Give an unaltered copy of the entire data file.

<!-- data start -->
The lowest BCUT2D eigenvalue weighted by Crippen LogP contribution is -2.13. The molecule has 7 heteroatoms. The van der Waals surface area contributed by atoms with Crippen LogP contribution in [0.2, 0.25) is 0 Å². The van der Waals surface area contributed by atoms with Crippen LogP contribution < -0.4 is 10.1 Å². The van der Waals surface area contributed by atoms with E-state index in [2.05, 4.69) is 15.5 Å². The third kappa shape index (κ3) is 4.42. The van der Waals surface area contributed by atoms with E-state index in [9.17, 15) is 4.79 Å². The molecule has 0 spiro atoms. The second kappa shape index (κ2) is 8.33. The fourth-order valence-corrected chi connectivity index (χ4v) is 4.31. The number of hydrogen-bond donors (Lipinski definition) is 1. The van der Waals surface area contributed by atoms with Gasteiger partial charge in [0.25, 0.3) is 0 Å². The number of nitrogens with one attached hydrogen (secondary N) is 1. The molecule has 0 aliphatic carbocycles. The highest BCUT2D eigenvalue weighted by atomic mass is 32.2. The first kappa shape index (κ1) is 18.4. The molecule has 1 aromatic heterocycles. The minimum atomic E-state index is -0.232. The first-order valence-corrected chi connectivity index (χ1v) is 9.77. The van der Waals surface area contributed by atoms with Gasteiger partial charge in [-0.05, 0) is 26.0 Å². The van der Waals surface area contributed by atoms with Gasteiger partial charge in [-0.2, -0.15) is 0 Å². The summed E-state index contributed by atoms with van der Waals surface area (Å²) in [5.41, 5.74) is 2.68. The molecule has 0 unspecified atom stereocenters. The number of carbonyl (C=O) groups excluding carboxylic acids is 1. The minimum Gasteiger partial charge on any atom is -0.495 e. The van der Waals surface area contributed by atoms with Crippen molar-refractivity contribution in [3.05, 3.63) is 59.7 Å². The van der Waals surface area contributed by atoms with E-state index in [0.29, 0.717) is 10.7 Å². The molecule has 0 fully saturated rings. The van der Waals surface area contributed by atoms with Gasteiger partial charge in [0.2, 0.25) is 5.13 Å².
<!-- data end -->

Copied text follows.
The lowest BCUT2D eigenvalue weighted by Crippen LogP contribution is -2.13. The molecule has 7 heteroatoms. The van der Waals surface area contributed by atoms with Crippen LogP contribution in [0.2, 0.25) is 0 Å². The van der Waals surface area contributed by atoms with Crippen LogP contribution < -0.4 is 10.1 Å². The van der Waals surface area contributed by atoms with E-state index in [2.05, 4.69) is 15.5 Å². The third kappa shape index (κ3) is 4.42. The van der Waals surface area contributed by atoms with E-state index in [9.17, 15) is 4.79 Å². The molecule has 0 spiro atoms. The second kappa shape index (κ2) is 8.33. The fourth-order valence-corrected chi connectivity index (χ4v) is 4.31. The number of hydrogen-bond donors (Lipinski definition) is 1. The van der Waals surface area contributed by atoms with Gasteiger partial charge in [0.25, 0.3) is 0 Å². The number of nitrogens with one attached hydrogen (secondary N) is 1. The molecule has 0 aliphatic carbocycles. The highest BCUT2D eigenvalue weighted by atomic mass is 32.2. The first kappa shape index (κ1) is 18.4. The molecule has 1 aromatic heterocycles. The minimum atomic E-state index is -0.232. The first-order valence-corrected chi connectivity index (χ1v) is 9.77. The van der Waals surface area contributed by atoms with Gasteiger partial charge in [-0.05, 0) is 26.0 Å². The van der Waals surface area contributed by atoms with Gasteiger partial charge in [-0.2, -0.15) is 0 Å². The summed E-state index contributed by atoms with van der Waals surface area (Å²) in [5.41, 5.74) is 2.68. The molecule has 0 unspecified atom stereocenters. The number of carbonyl (C=O) groups excluding carboxylic acids is 1. The minimum Gasteiger partial charge on any atom is -0.495 e. The van der Waals surface area contributed by atoms with Crippen molar-refractivity contribution in [3.05, 3.63) is 59.7 Å². The van der Waals surface area contributed by atoms with E-state index in [0.29, 0.717) is 10.7 Å². The molecule has 0 fully saturated rings. The van der Waals surface area contributed by atoms with Gasteiger partial charge in [0.2, 0.25) is 5.13 Å².